After reading so many new books (which I will catch up on my reviews in the future), I’ve been rereading some old favorites. One of these is the first Kurt Wallander book, Faceless Killers by Henning Mankell.
Wallander is well-known by PBS Mystery watchers. If you’ve only watched the video interpretations, you’re really missing out on some great books. Mankel weaves action, character, and a great feeling of the Swedish countryside together in a seamless satisfying whole. I can still imagine those cold winds from the book. The writing style is excellent too. When you’re reading a translation, you never really know if the style is the author or his translator. But I imagine that we must thank Steven Murray for giving us a true rendering of Mankel’s style in this case.
In this introduction to Kurt Wallander, an aging farm couple are murdered in a bloody way that is not typical of the rural, Swedish landscape. Wallander and his team work their way thru the possible solutions to the crime with meager clues in a very logical, exhaustive way. If you’ve seen the video version, try to forget it as you read the book! The puzzle is a satisfying one. This is definitely a must read!
Ever since I met the mother and son duo, Charles Todd, at Malice Domestic this year, I’ve been reading their Inspector Rutledge books. Ian Rutledge is a Scotland Yard Inspector who was an officer in the bloody first World War. He’s returned with his own version of post-traumatic stress syndrome as well as Hamish’ voice in his head, a soldier he had shot because he didn’t follow orders. I was very curious how this accomplished author duo would handle Hamish since I have a similar situation in my first Sissy Holmes mystery. Without doubt, they do it seamlessly without interrupting the flow of the stories. Hamish plays a very important role in establishing Rutledge’s mental condition. If you do choose to read this book where Rutledge has managed to get Hamish under some control, I recommend that you read the earlier books in the series too. You won’t be disappointed.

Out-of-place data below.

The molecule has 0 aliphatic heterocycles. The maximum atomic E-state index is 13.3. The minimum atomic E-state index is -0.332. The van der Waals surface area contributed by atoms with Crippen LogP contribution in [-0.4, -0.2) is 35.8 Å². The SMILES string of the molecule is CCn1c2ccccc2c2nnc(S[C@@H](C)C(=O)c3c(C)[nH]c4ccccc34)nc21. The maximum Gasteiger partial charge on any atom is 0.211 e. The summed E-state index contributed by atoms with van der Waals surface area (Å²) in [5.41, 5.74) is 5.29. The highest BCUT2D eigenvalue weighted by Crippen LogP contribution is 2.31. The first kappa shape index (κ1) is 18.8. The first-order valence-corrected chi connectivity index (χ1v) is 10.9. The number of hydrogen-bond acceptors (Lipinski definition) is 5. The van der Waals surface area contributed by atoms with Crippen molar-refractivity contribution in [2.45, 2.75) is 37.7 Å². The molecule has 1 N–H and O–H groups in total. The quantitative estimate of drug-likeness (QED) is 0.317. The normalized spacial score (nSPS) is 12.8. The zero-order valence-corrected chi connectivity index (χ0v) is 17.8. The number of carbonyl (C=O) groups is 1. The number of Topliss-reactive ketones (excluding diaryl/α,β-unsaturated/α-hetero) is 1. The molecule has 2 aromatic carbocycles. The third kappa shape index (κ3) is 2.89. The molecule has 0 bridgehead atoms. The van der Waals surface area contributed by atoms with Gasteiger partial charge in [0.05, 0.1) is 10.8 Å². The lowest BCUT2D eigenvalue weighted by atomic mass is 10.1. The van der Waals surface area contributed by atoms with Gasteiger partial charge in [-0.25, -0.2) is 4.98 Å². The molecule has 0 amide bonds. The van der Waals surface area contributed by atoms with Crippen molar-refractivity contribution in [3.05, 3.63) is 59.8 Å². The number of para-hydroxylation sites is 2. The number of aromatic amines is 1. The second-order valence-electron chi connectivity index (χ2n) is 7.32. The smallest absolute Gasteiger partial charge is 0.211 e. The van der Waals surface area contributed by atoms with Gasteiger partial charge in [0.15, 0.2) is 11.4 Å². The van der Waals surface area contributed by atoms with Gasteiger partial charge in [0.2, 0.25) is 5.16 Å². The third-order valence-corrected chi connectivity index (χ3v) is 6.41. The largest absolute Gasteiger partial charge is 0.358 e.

The many historical details ring true and take the reader into different parts of the English countryside with ease. Their is a certain charm to their books which reminds me of other writers who’ve been this comfortable in their writing togs. If you have the opportunity to meet them in person, don’t pass it up. They are that charming.
As for Hunting Shadows, you won’t be disappointed as you read about how the Inspector puts his wartime experiences to use when he hunts a sniper in the Fens of England. I won’t tell you more since it’s fun to watch his logic unfold as you read. He is their Poirot in that way, except you get to hear his thought process as the book progresses instead of waiting for the explanations at the end of the book.